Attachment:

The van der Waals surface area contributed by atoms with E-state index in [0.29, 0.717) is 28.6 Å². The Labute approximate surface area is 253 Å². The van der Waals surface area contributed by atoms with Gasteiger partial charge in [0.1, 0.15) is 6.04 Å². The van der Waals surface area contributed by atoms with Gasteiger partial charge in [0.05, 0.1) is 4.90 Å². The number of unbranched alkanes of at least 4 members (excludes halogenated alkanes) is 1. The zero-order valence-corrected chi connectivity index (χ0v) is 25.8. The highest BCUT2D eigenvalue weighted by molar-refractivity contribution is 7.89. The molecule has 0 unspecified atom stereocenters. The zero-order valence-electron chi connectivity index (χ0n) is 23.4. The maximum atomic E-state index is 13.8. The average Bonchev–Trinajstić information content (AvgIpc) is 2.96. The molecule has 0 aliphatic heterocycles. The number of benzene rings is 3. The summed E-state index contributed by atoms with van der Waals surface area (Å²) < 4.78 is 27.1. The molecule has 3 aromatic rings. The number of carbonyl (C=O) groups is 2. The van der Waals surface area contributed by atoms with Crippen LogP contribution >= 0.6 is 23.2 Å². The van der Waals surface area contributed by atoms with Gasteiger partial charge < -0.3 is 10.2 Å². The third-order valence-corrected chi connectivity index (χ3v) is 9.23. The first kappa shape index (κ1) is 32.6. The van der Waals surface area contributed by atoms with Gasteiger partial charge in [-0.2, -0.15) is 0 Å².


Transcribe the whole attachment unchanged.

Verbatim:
The van der Waals surface area contributed by atoms with E-state index in [0.29, 0.717) is 28.6 Å². The Labute approximate surface area is 253 Å². The van der Waals surface area contributed by atoms with Gasteiger partial charge in [0.1, 0.15) is 6.04 Å². The van der Waals surface area contributed by atoms with Gasteiger partial charge in [0.05, 0.1) is 4.90 Å². The number of unbranched alkanes of at least 4 members (excludes halogenated alkanes) is 1. The zero-order valence-corrected chi connectivity index (χ0v) is 25.8. The highest BCUT2D eigenvalue weighted by molar-refractivity contribution is 7.89. The molecule has 0 unspecified atom stereocenters. The zero-order valence-electron chi connectivity index (χ0n) is 23.4. The maximum atomic E-state index is 13.8. The average Bonchev–Trinajstić information content (AvgIpc) is 2.96. The molecule has 0 aliphatic heterocycles. The number of benzene rings is 3. The summed E-state index contributed by atoms with van der Waals surface area (Å²) < 4.78 is 27.1. The molecule has 3 aromatic rings. The number of carbonyl (C=O) groups is 2. The van der Waals surface area contributed by atoms with Crippen LogP contribution >= 0.6 is 23.2 Å². The van der Waals surface area contributed by atoms with Gasteiger partial charge < -0.3 is 10.2 Å². The third-order valence-corrected chi connectivity index (χ3v) is 9.23. The first kappa shape index (κ1) is 32.6. The van der Waals surface area contributed by atoms with Gasteiger partial charge in [-0.2, -0.15) is 0 Å².